Sharpening A Spearhead . . .



Sharpening A Spearhead . . .


Achtung!

THE Battle of the Bulge was yet an open issue. Hitler's Wehrmacht retained a mighty punch, and the threat of von Rundstedt's desperate counter-thrusts still loomed. Here, in Belgium, the Allied armies on the Western Front were recovering from their first major reverse. In the icy grip of winter, they were fighting off an attempt by the enemy to prolong the war for months.
This was the situation when the regiment moved into 8th Corps reserve on January 22nd in the vicinity of Beausaint and Champlon. Less than a week before Royal Tigers had lumbered up and down these roads. Bloody Bastogne was only twelve miles away and German patrols were far from inactive. The 304th was in combat. As the troops deployed over chewed-up, icy roads into a dozen tiny Belgian villages--now ghost towns--they had their first glimpse of the 1945-style village fighting which was to become so characteristic of their own battle experience. Snowdrifts, covering fields and roads, mercifully veiled much of the debris of battle, but they could not hide the gaunt ruins of towns shattered by artillery fire and bombs, nor the wreckage of vehicles, tanks and equipment of the enemy.
All the "dry-runs" were now things of the past. The rehearsals were over. The curtain was going up. This--here in little Beausaint in Belgium--on January 22nd, 1945 was the true beginning in action for the regiment, the real Achtung!
Just a little distance from here, a matter of only a few kilometers, was the one-time vacation resort of Laroche. It was a still angrily smoldering heap of rubble and ruins. The valley in which it lay was quiet, ominously so. And across the river and across the valley lay the enemy--in retreat truly enough, but nonetheless determined to inflict whatever mortal blows he could.
Few realized how close this enemy was even when the order came down to set up observation posts and patrols or when a house-to-house search was made for enemy personnel. Flares were reported at night and the flashing of some lights which might or might not have been signals; there were even the sounds of some small arms fire not far from the Regimental CP. But, for most of the men, this was passed off as the work of some too eager, too trigger-happy GIs. The realization of war was not yet complete.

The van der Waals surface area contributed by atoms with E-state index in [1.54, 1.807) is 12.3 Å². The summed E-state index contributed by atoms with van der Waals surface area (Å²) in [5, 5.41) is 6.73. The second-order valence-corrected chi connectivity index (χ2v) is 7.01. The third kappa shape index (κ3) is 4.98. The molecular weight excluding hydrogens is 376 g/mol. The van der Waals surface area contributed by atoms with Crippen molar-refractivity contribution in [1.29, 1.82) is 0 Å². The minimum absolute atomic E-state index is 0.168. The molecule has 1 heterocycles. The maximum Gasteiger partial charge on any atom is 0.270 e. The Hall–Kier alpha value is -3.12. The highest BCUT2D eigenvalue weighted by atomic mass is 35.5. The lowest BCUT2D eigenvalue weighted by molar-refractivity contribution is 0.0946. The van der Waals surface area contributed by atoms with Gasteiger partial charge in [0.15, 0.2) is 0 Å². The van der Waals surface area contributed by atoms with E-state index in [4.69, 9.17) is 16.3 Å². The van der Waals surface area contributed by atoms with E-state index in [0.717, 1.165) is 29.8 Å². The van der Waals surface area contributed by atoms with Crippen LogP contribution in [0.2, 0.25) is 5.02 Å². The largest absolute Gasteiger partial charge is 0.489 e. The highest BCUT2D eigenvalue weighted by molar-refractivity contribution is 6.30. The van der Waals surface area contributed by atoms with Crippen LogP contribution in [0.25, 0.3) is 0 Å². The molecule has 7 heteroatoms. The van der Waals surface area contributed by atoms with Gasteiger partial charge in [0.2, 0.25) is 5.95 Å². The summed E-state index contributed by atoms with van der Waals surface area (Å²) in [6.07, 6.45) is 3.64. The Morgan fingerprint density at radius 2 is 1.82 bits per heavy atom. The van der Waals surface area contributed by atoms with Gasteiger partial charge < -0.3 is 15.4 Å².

Regimental Headquarters established itself in the manor house in Beausaint. Billets of one sort or another were found in scattered sections throughout the village for all the allied units which now began their routine of traveling with the Command Post. Here for the first time, the 778th AAA set up its protective ring around the headquarters group. Here, the Security Platoon, drawn bodily from L Company, (and already having been formed back at Youville l'Abbaye, France) came into active being under the wing of T/Sgt. Jock Labelle.
Snow lay heavy in the fields and formed a slippery, treacherous surface for traffic and made narrow roads into still narrower lanes. The metal chains on vehicles provided a lonesome symphony swelling and then fading in the night. The regimental I & R platoon set up here the first of its long sequence of observation posts, this one overlooking Laroche and the far slopes of the valley. A Belgian boy, Odon by name, who was the younger son of the house where the platoon was billeted, had gone with them during the daylight reconnaissance and helped them pick the sites. He knew this country as the palm of his hand--and well he might. He had been, at sixteen, one of the small army of Belgian Maquisards who had so long tormented the Germans with their hit-and-run guerrilla tactics. Had he been a little older he too, like his brother, would have been one of that hardy troop, the Belgian regiment known as the Chasseurs des Ardennes. Had he been a little older yet he might also have had his other wish and gone along as a volunteer with the 304th Combat Team. Regretfully, because of this and other reasons, he had to be refused.
Beausaint also was the scene of the first roving, motorized patrols with their hourly reports: "Negative." 'Lights observed at 514--963 about 2100. Flashing on and off, ten second intervals." . . . "B-26 forced down; five flyers now in battalion aid station." . . . "Small arms fire, scattered, intermittent, reported approximately 1000 yards from 2nd battalion CP." Journals began to be kept, entries to be made; cross-checking between conflicting reports; and reports in turn to Division; and an endless mass of details, all appearing at first blush to be the piling of red-tape on red tape. Then, gradually, the system began to assume the semblance of a highly thorough and efficient mechanism, with all of the minutiae, all the details as important as the smallest cogs in a precision machine.